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 Post subject: Browning Citori XS Skeet
PostPosted: Mon Oct 05, 2009 1:00 pm 
Field Grade

Joined: Fri Oct 02, 2009 12:19 pm
Posts: 64
Any thoughts on this gun? I am considering it as my first skeet gun. Any other suggestions in the same price range. Also, I'm having trouble finding one in a store nearby, and I don't want to order one without holding it first and knowing it fits the way I want. Along those lines, if any of you own one in western Kentucky and want to let me fondle it and see if it's the right gun for me, that would be fantastic. :)




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 Post subject: Re: Browning Citori XS Skeet
PostPosted: Mon Oct 05, 2009 1:18 pm 
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It's hard to beat that gun for the price, and the gun is very versatile. It's not only for SKEET.

As for fit, with an adjustable comb and adding or removing length from the LOP, there is hardly any fitting problem that can't handled easily. I suppose that with an adjustable butt pad (or is it called a "recoil pad"), you could also tilt the angle of the pad and raise it and lower it.

In short, for a few hundred bucks, the gun could be made to fit anyone from a jockey to an NBA center. :lol:

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 Post subject: Re: Browning Citori XS Skeet
PostPosted: Mon Oct 05, 2009 1:28 pm 
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Location: DF'nW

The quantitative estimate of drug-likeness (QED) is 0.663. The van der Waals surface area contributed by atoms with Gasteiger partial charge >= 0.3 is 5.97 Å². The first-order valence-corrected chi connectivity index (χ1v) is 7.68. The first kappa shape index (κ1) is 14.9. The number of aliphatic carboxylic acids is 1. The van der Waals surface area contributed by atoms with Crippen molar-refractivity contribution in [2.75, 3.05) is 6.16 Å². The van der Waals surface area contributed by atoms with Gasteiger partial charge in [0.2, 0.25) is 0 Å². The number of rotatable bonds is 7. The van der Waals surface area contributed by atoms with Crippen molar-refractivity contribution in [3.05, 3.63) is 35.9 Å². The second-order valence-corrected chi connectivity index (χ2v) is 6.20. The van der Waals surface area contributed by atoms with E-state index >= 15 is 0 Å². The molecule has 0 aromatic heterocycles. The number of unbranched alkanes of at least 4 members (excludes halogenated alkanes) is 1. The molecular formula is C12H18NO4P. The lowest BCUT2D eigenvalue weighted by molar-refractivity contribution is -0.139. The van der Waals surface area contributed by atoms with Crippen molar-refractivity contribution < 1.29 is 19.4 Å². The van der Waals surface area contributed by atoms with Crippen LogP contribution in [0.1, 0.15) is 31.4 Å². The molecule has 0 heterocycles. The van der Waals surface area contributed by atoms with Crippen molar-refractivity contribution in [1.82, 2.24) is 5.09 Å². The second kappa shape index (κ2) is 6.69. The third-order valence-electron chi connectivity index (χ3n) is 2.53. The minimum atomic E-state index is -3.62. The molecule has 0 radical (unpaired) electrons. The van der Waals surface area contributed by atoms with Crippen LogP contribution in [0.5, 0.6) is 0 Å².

There's one for sale on the O/U classifieds of SGW.


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 Post subject: Re: Browning Citori XS Skeet
PostPosted: Mon Oct 05, 2009 1:46 pm 
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Joined: Fri Oct 02, 2009 12:19 pm
Posts: 64
I was considering the one without the adjustable comb, just to save some cash. Also, what is the reason for the straight stock like it has? Why is the drop at heel so much different than on field guns? I'm sure it's a simple answer, but feel free to enlighten me.

One other quick question. Most of they guys I shoot with use 28-inch barrels. I see a lot of 30-inch barrels on the market. I realize personal preference is probably a major factor, but are there any trends or hard reasons why to choose one over the other? Is it a matter of body size and shape? Or is it purely preference?


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 Post subject: Re: Browning Citori XS Skeet
PostPosted: Mon Oct 05, 2009 2:18 pm 
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Straight stock (comb) or sloping stock is a matter of preference. Many trap shooters and some skeet shooters prefer the straight stock. Most sporting shooters prefer the sloping stock.

Barrel length is another matter of preference, but very few shooters today select a 28" barreled O/U. Barrels of 30" are probably the most popular and a lot of shooters are choosing 32" barrels.

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 Post subject: Re: Browning Citori XS Skeet
PostPosted: Mon Oct 05, 2009 2:24 pm 
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Joined: Tue Nov 14, 2006 9:31 pm
Posts: 1662
Nemo7 wrote:
I was considering the one without the adjustable comb, just to save some cash. Also, what is the reason for the straight stock like it has? Why is the drop at heel so much different than on field guns? I'm sure it's a simple answer, but feel free to enlighten me.


My guess is that many field gunners shoot with an upright head whereas many target gunners shoot with their head/neck extended forward. Reasoning is hunters shoot rather quickly or reflexively. Target shooters are a bit more deliberate.

Second guess is hunters blot out the target, target shooter float the target.

Get the adjustable comb.


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 Post subject: Re: Browning Citori XS Skeet
PostPosted: Mon Oct 05, 2009 5:15 pm 
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Joined: Mon Mar 30, 2009 2:34 pm
Posts: 3950